Just as a carburetor would be out of place on the engine, a 4-speed just wouldn’t do underneath. Instead, there’s a Keisler 5-speed with overdrive that makes the most of the engine’s prodigious horsepower. Out back, a Chrysler 8.75-inch rear holds 3.91 gears on a limited slip. This will accelerate hard enough to break fingers, and can still climb to speeds once reserved for aircraft on the big end. The suspension features massive sway bars and cockpit-adjustable air shocks from Air Ride for a 21st century ride inside that vintage 1970 shape. Brakes are from Baer, and feature massive vented and cross-drilled rotors at all four corners. Those openings in the front fascia aren’t just for show, either—they actually feed the front brakes a steady supply of cool air. Long tube headers dump into a stainless steel X-pipe and Flowmaster mufflers before terminating in custom tips molded into the rear valence. The floors are undercoated because the original intent was to build a car to drive before things got, well, a little out-of-hand. The perfect hot-rod profile and stance is achieved by a set of polished 18- and 20-inch Bonspeed Quasar wheels on 245/40/18 front and 295/35/20 rear Nitto Invo tires.
Open the door and the first thing you’ll notice is that the graphics from the exterior continue into the doorjambs—always the sign of first-rate paint work. Then you’ll notice the Corvette bucket seats that have been custom upholstered with a mesh insert to really hold you in place. Door panels were specially fabricated for this car, and hold matching mesh inserts to really tie the whole interior together. A custom console was fabricated to resemble the original ‘Cuda piece, but it now features a carbon-fiber insert, controls for the Air Ride suspension, and a big, red START ENGINE button that brings the monster to life. A billet pistol grip shifter controls the 5-speed, a cool update on the original that looks exactly right in this 21st century interpretation of the Hemi ‘Cuda. The original dashboard has been reshaped and molded to hold a set of new Mopar Performance analog gauges. A leather-wrapped steering wheel with carbon-fiber accents sits atop a Flaming River column, and delivers razor-sharp feedback. In back, the rear bench has been reshaped to resemble the front buckets, and cool speed blisters with built-in speaker pods have been molded into the package shelf behind the headrests. An Alpine head unit is nestled up front, while massive Kicker speakers in their own custom enclosures in the trunk provide the support. Liberal use of Dynamat throughout the interior ensures that you’ll stay cool and comfortable behind the wheel of this amazing car.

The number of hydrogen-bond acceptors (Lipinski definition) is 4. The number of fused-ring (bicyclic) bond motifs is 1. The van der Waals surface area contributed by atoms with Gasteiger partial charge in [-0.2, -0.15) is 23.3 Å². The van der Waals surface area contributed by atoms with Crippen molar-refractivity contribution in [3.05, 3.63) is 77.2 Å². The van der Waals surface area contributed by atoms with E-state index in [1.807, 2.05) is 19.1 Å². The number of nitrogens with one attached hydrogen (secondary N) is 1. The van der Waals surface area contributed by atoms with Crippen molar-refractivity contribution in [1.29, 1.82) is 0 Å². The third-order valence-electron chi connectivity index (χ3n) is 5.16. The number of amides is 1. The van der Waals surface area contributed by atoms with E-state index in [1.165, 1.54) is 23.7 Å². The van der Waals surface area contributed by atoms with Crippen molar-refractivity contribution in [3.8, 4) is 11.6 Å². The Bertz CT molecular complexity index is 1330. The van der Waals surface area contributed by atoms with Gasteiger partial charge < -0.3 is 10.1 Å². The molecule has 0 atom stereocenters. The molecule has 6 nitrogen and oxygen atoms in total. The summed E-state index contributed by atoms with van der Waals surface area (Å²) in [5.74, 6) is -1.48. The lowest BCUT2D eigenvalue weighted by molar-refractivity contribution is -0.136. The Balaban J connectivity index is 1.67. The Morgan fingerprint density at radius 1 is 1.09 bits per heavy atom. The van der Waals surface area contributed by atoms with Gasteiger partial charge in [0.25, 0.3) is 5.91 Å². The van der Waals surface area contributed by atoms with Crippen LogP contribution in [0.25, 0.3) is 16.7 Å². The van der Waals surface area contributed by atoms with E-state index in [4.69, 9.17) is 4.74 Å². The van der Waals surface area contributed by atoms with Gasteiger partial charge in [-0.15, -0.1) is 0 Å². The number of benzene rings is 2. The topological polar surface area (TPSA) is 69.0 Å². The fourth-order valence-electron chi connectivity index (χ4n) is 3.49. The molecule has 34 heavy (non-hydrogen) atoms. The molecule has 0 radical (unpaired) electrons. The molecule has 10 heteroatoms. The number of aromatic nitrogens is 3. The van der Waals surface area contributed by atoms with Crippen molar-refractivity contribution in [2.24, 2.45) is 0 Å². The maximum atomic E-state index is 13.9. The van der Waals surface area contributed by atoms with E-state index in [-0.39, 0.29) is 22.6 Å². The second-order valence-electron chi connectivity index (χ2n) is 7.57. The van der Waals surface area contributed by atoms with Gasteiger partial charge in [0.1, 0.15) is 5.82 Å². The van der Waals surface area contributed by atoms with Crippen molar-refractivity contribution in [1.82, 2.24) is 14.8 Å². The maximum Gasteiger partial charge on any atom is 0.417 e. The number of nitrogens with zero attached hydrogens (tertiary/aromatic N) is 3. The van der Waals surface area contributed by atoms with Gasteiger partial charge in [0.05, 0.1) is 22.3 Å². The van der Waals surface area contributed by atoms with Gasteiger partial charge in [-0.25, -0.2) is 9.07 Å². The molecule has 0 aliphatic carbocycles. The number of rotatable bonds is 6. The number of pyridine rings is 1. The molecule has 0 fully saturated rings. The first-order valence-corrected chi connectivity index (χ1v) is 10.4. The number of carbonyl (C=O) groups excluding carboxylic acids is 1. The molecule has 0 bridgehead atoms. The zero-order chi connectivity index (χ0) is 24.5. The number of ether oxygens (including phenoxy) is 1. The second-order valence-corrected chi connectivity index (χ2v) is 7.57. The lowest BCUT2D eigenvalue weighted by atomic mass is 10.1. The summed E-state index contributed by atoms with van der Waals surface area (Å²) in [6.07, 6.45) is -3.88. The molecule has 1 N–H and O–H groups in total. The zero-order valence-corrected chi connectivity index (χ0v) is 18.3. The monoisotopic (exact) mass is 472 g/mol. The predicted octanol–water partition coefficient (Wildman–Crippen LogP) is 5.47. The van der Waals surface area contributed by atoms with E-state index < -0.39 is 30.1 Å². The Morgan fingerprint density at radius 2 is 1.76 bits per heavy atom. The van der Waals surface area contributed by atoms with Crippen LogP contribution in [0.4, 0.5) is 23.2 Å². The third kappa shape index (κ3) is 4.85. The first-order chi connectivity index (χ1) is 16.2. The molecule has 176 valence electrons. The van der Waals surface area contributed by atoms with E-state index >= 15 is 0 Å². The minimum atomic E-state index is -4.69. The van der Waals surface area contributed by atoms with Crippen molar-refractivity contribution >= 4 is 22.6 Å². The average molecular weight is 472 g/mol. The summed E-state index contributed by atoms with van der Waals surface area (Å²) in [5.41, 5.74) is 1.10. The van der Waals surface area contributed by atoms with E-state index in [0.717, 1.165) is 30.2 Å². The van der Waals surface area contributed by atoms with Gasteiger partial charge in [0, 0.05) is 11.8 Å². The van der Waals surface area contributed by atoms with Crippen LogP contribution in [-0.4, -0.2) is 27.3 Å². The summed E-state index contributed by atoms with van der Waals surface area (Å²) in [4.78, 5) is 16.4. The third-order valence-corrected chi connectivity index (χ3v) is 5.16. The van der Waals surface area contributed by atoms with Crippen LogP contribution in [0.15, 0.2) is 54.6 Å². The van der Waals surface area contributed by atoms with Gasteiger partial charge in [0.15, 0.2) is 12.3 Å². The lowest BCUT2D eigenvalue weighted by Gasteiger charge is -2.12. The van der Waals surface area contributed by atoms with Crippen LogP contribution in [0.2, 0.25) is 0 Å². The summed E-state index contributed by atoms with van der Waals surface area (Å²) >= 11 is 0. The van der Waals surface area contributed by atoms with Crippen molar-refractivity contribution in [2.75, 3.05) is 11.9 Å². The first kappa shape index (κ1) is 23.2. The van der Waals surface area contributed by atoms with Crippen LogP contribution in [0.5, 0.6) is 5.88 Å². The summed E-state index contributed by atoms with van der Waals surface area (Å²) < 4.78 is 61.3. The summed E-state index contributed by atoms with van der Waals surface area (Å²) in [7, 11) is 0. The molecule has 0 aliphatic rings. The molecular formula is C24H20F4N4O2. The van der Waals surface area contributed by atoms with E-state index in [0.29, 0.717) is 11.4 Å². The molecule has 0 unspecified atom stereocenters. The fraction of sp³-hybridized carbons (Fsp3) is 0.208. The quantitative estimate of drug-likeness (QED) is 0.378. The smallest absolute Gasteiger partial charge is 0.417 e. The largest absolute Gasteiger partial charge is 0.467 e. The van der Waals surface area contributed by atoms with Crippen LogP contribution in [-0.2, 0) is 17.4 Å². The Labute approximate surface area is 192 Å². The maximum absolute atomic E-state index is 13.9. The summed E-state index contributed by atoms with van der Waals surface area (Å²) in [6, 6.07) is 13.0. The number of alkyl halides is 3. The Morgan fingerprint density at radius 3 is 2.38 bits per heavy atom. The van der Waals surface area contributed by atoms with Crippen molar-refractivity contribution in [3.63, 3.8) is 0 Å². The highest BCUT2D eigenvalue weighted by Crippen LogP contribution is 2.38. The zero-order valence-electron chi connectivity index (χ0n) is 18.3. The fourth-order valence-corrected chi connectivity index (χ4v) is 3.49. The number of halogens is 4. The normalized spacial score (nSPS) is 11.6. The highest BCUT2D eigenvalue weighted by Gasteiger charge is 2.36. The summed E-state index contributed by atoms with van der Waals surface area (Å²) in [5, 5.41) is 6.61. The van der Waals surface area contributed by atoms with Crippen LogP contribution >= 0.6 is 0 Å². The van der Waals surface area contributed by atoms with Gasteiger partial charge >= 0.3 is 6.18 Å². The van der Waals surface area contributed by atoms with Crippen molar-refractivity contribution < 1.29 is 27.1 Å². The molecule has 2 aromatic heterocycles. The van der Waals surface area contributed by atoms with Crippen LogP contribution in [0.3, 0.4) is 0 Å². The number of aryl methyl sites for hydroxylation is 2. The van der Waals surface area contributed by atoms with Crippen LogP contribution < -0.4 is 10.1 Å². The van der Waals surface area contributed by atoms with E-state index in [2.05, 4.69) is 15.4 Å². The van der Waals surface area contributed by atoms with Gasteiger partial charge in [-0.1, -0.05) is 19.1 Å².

On a build of this magnitude, you know there’s a ton of documentation. We have extensive build photos, drawings, sketches, and other development details that are seldom seen in the finished product—concept cars often go directly from the designer’s imagination to the show floor. You can see how this car evolved and the designer’s intent throughout the process, and it’s fascinating to compare it to the finished product. Build photos take you through every step of construction, from a bare shell to finished product on the stand at the 2008 SEMA show.
There’s no question this is a very special car and that its existence has moved the bar for top-line pro-touring customs. If you’re the sort of person who wants to own only the best, and understands that quality doesn’t compromise, then you’re already familiar with what this car has to offer. Stunning to look at, thrilling to drive, and exceptional to show, Conviction ‘Cuda is the current state-of-the-art in pro-touring. This is a car that will remain timeless thanks to smart design and immaculate craftsmanship, and in 20 years, it will still draw crowds like it does today—great cars are like that. It’s expensive, yes, but I’ll wager it cost even more to build and that there are no more than a handful of craftsmen in the country who could duplicate it. If you missed our last few pro-touring Mopars, you can count yourself lucky, because you now have the opportunity to own the best. Don’t miss it and call today.